I don't there are any facilities for a bank loan and even insurance doesn't cover it unfortunately unlike some states in the US where it gets covered.
We try to help them wherever we can. Subsidise costs. I have a lot of patients who help. We have an infertility foundation. Lot of our patients help another couple in need.
Tell us a little more about how a woman with cancer, specifically breast cancer, can save her eggs?
It depends on the kind of chemotherapy that a woman receives. Breast cancer is for very hormone dependent. It is dependent on estrogen and progesterone. (It feeds off them). Certain types of breast cancer are hormone dependent and can be flared with a pregnancy and can be flared with taking hormones.
And some breast cancers are not hormone dependent. Most of the chemotherapy agents which are used for breast cancer will halt the cancer because it attacks dividing cells. And the cells in the ovary are dividing cells so that is how it kills off all the eggs in the ovary.
That is why young women, recently married and who discover they have cancer very quickly must at least have one cycle of IVF to either store their eggs if they are not married. If we don't do IVF how will we take out (enough of) the eggs.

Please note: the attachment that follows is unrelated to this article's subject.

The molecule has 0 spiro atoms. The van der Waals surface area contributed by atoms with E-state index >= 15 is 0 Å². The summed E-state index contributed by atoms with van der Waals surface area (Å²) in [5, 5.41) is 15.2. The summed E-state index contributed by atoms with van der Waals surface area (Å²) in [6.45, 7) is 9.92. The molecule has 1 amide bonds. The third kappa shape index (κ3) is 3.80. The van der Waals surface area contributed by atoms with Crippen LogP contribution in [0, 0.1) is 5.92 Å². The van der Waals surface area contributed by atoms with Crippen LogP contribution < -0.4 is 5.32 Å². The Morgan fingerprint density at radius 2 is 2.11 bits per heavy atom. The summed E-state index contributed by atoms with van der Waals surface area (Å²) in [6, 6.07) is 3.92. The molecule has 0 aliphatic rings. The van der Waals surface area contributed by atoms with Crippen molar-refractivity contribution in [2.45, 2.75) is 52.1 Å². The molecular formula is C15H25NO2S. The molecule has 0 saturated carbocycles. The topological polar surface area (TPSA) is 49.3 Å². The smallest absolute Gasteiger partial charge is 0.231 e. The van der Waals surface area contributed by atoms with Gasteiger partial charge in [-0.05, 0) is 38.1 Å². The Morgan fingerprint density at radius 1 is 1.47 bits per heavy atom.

We need eggs which we are going to store. We need extra eggs. We need to pick up as many as 10, 15 or 20 eggs so those can be either frozen in the egg state if they don't have a male partner or if they are married in an embryo state. Usually the doctor will give what is a five year survival (window). Normally for five years one should no try having a baby after the chemotherapy.
So the moment you try to make the uterus receptive to accept the baby you have to give estrogen and progesterone. So that is why you have to wait usually for five years ideally.
'Gay and lesbian couples also seek IVF'
Photographs: Buddhika Weerasinghe / Reuters
It must be quite tough for a woman to organise this in a short space of time?
It is very, very, very traumatic because you know on one side the oncologist is getting them ready for chemotherapy/radiotherapy and here is the need to freeze the embryos or the eggs. It is always a struggle
Are oncologists in India alert to the fact that for instance that this X person is 24 years old and she needs to freeze some eggs